After the EV Day declaration, I left the gallery to ask to meet with my representative. Lobbying the legislature in person is a little different in every state and also depends on the preferences of the legislator you’re trying to meet with. Before this, I had thought that most meetings were only made by appointment and mostly took place before the start of session. But I learned a lot of meetings during session happen by pulling legislators off the floor and talking with them “on the ropes” in the hallway outside chambers.
Learning about citizen lobbying
The process of meeting “on the ropes” is akin to passing notes during class: there are sheets of paper (see right) where you write your name and a quick note to the Representative about what you want to talk about, aides give them to the rep, and then they check the box to indicate their response. There are several options for their status: “can’t talk because legislation is being discussed”, “I’ll return your message via phone call”, or “I will be with you shortly”.
Since it was crossover day, “cannot leave at this time” was a pretty common response (and for good reason). Another advocate who lived in the same district as me also couldn’t get a hold of our representative. However, I went through the same process to speak with other sponsors of the bill to thank them for their support and get advice on how to pass EV legislation in Georgia. On my third try, I was a little surprised (and excited) when one of the aides returned from the House floor to tell me the requested representative would come to meet with me shortly.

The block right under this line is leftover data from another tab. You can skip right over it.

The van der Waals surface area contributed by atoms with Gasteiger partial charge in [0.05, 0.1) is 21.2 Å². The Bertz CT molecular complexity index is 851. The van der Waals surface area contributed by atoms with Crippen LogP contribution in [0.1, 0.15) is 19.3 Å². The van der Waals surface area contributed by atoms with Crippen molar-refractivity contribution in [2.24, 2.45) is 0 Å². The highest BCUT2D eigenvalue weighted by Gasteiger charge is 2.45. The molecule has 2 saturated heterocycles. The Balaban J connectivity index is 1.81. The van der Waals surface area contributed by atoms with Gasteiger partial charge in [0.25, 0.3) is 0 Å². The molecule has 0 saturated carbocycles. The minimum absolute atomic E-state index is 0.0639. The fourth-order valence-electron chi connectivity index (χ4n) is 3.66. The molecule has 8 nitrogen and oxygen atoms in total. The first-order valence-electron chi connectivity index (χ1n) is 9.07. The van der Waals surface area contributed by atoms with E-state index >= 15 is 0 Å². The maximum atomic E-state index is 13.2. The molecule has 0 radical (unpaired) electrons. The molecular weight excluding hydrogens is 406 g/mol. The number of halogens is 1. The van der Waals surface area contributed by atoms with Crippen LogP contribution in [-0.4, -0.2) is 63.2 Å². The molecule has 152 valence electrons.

My goal was to get insight into a genuine question I have about the legislative process: with so many bills competing for the legislature’s attention, how can we get EV legislation passed in Georgia? I spoke with Representative Spencer Frye, cosponsor of HB65. He assured me that it was both possible and a priority for Georgia to pass EV legislation, and that despite not making it to the Senate, both bills are still eligible for consideration in 2020 during the second part of the legislative session. One key thing that EV advocates will need to do is build support during the “offseason”. Georgia’s legislative session runs in two-year cycles, so by filing a bill in 2019 it allows important advocacy work to be done in support of the bill between now and the upcoming session. Our efforts on EV day were helpful in not only making sure that EV bills “crossover”, but also in setting the stage for legislators to introduce or sponsor other legislation that may be beneficial to EVs.